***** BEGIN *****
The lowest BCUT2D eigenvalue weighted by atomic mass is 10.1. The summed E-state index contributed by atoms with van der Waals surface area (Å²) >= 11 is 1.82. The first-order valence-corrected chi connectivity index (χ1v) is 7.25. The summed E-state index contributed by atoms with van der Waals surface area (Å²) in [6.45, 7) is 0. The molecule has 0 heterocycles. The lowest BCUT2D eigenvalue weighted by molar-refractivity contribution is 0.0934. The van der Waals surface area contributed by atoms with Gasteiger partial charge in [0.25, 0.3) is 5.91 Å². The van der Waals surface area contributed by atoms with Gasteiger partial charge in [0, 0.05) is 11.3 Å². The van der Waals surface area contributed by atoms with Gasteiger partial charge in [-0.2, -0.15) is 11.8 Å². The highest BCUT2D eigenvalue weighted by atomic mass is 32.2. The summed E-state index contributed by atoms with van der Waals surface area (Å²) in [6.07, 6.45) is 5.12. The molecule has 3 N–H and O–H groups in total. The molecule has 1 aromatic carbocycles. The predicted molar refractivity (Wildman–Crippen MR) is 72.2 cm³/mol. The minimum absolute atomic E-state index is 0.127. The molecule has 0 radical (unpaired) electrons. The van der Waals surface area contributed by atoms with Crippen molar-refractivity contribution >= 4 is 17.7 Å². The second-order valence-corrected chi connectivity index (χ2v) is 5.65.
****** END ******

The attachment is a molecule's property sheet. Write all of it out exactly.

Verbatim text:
The lowest BCUT2D eigenvalue weighted by atomic mass is 10.1. The summed E-state index contributed by atoms with van der Waals surface area (Å²) >= 11 is 1.82. The first-order valence-corrected chi connectivity index (χ1v) is 7.25. The summed E-state index contributed by atoms with van der Waals surface area (Å²) in [6.45, 7) is 0. The molecule has 0 heterocycles. The lowest BCUT2D eigenvalue weighted by molar-refractivity contribution is 0.0934. The van der Waals surface area contributed by atoms with Gasteiger partial charge in [0.25, 0.3) is 5.91 Å². The van der Waals surface area contributed by atoms with Gasteiger partial charge in [0, 0.05) is 11.3 Å². The van der Waals surface area contributed by atoms with Gasteiger partial charge in [-0.2, -0.15) is 11.8 Å². The highest BCUT2D eigenvalue weighted by atomic mass is 32.2. The summed E-state index contributed by atoms with van der Waals surface area (Å²) in [6.07, 6.45) is 5.12. The molecule has 3 N–H and O–H groups in total. The molecule has 1 aromatic carbocycles. The predicted molar refractivity (Wildman–Crippen MR) is 72.2 cm³/mol. The minimum absolute atomic E-state index is 0.127. The molecule has 0 radical (unpaired) electrons. The van der Waals surface area contributed by atoms with Crippen molar-refractivity contribution >= 4 is 17.7 Å². The second-order valence-corrected chi connectivity index (χ2v) is 5.65.